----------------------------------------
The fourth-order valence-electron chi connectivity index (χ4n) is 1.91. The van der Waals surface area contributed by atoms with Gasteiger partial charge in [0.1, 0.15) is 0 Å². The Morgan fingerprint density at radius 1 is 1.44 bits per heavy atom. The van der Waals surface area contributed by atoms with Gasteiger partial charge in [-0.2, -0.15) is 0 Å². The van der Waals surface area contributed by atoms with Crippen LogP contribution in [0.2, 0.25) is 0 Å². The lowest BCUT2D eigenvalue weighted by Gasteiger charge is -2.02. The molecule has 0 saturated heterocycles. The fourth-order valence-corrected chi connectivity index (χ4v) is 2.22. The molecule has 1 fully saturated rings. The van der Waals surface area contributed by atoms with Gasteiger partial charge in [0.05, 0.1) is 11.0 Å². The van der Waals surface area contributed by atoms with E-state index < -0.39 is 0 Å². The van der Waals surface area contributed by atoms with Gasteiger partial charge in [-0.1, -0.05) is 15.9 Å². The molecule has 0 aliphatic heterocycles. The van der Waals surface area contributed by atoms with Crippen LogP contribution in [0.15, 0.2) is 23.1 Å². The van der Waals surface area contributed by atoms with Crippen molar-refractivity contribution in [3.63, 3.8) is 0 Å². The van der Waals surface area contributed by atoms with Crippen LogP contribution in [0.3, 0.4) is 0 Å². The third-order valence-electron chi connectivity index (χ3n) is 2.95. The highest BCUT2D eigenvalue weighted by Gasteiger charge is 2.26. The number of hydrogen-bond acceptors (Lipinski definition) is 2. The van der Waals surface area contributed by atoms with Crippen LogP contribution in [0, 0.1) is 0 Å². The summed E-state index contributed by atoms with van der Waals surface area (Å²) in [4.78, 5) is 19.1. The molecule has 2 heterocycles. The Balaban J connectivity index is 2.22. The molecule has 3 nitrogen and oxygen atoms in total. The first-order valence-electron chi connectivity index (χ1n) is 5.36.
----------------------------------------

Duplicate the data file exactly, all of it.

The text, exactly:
The fourth-order valence-electron chi connectivity index (χ4n) is 1.91. The van der Waals surface area contributed by atoms with Gasteiger partial charge in [0.1, 0.15) is 0 Å². The Morgan fingerprint density at radius 1 is 1.44 bits per heavy atom. The van der Waals surface area contributed by atoms with Gasteiger partial charge in [-0.2, -0.15) is 0 Å². The van der Waals surface area contributed by atoms with Crippen LogP contribution in [0.2, 0.25) is 0 Å². The lowest BCUT2D eigenvalue weighted by Gasteiger charge is -2.02. The molecule has 0 saturated heterocycles. The fourth-order valence-corrected chi connectivity index (χ4v) is 2.22. The molecule has 1 fully saturated rings. The van der Waals surface area contributed by atoms with Gasteiger partial charge in [0.05, 0.1) is 11.0 Å². The van der Waals surface area contributed by atoms with E-state index < -0.39 is 0 Å². The van der Waals surface area contributed by atoms with Gasteiger partial charge in [-0.1, -0.05) is 15.9 Å². The molecule has 0 aliphatic heterocycles. The van der Waals surface area contributed by atoms with Crippen LogP contribution in [0.15, 0.2) is 23.1 Å². The van der Waals surface area contributed by atoms with Crippen molar-refractivity contribution in [3.63, 3.8) is 0 Å². The van der Waals surface area contributed by atoms with Crippen LogP contribution in [0.3, 0.4) is 0 Å². The third-order valence-electron chi connectivity index (χ3n) is 2.95. The highest BCUT2D eigenvalue weighted by Gasteiger charge is 2.26. The number of hydrogen-bond acceptors (Lipinski definition) is 2. The van der Waals surface area contributed by atoms with Crippen LogP contribution in [0, 0.1) is 0 Å². The summed E-state index contributed by atoms with van der Waals surface area (Å²) in [4.78, 5) is 19.1. The molecule has 2 heterocycles. The Balaban J connectivity index is 2.22. The molecule has 3 nitrogen and oxygen atoms in total. The first-order valence-electron chi connectivity index (χ1n) is 5.36.